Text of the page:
Expression In Various Cell Types
The expression of genes was assigned to specific cell classes of the adult brain, as described previously. Briefly, middle temporal gyrus single-nucleus transcriptomes from the Allen Brain Atlas dataset were used to annotate and select six main cell classes using Seurat 3.1.1 : glutamatergic neurons, GABAergic neurons, astrocytes, oligodendrocytes, microglia and endothelial cells. Enrichment analyses were performed by using the mean gene expression per nucleus for each cell type relative to the total expression summed across cell types as a quantitative covariate in a MAGMA gene property analysis.
Cause #: Mild Cognitive Impairment
People who already have mild cognitive impairment may be at an increased risk of developing full-blown Alzheimers. A mild cognitive impairment doesnt necessarily impact a persons daily life in a major way. However, it can have some effects on memory, thinking skills, visual perception, and the ability to make sound decisions.
Scientists are trying to understand why some cases of mild cognitive impairment progress into Alzheimers. A
Do Genes Cause Diseases
Genetic mutations can cause diseases. If a person inherits a genetic mutation that causes a certain disease, then he or she will usually get the disease. Sickle cell anemia, cystic fibrosis, and some cases of early-onset Alzheimer’s disease are examples of inherited genetic disorders.
Other changes or differences in genes, called genetic variants, may increase or decrease a person’s risk of developing a particular disease. When a genetic variant increases disease risk but does not directly cause a disease, it is called a genetic risk factor.
Identifying genetic variants may help researchers find the most effective ways to treat or prevent diseases such as Alzheimer’s in an individual. This approach, called precision medicine, takes into account individual variability in genes, environment, and lifestyle for each person.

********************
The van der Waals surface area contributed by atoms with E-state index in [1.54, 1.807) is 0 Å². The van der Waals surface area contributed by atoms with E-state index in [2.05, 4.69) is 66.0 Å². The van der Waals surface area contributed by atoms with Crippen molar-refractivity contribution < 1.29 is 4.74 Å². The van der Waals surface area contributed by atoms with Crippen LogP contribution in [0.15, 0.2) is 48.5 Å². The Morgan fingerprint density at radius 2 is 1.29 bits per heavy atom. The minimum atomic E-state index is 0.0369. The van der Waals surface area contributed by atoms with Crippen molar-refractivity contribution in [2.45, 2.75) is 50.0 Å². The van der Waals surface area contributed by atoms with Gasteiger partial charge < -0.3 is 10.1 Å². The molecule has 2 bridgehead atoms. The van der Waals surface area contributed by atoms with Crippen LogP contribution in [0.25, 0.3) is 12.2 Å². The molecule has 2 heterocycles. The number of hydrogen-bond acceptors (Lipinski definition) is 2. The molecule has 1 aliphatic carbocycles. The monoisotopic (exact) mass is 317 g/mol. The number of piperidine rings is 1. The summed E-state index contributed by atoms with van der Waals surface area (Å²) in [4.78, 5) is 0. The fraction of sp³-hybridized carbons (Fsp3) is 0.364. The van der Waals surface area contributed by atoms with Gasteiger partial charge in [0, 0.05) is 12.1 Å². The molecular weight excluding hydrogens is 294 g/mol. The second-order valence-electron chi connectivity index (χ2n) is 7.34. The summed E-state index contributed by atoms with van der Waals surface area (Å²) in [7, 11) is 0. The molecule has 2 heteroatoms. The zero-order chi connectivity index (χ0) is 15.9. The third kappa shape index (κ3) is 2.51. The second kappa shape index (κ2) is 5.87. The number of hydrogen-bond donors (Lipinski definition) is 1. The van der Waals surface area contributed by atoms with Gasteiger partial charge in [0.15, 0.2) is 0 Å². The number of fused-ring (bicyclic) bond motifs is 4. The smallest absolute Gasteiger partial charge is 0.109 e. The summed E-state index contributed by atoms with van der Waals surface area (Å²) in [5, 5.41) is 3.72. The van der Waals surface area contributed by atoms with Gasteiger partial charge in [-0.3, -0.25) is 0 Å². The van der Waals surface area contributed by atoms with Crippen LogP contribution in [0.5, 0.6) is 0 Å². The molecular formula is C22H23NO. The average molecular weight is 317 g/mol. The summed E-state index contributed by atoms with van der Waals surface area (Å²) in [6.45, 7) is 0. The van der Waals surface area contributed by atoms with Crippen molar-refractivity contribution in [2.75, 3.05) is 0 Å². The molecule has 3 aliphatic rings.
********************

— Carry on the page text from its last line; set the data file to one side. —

The expression of geneswhen they are switched on or offcan be affected, positively and negatively, by environmental and lifestyle factors, such as exercise, diet, chemicals, or smoking. The field of epigenetics is studying how such factors can alter a cell’s DNA in ways that affect gene activity.
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Reducing Your Risk Of Developing Dementia
As mentioned earlier, genes increase the risk of dementia but do not cause it in most cases. There are multiple risk factors associated with dementia, including cardiovascular diseases, diabetes, and smoking, that can be managed to help in preventing dementia. Maintaining a healthy lifestyle with physical exercise, a balanced Mediterranean diet, low levels of alcohol intake and abstinence from smoking can help in reducing the risk of dementia.
Individuals with substance use disorders are often at an increased risk of developing dementia. In addition, family members of an individual with dementia may turn to substances to deal with the stress of caring for their loved one. If you or a loved one suffers from a substance use disorder, The Recovery Village can help. Contact us today to learn about specialized treatment programs that can work well for your situation.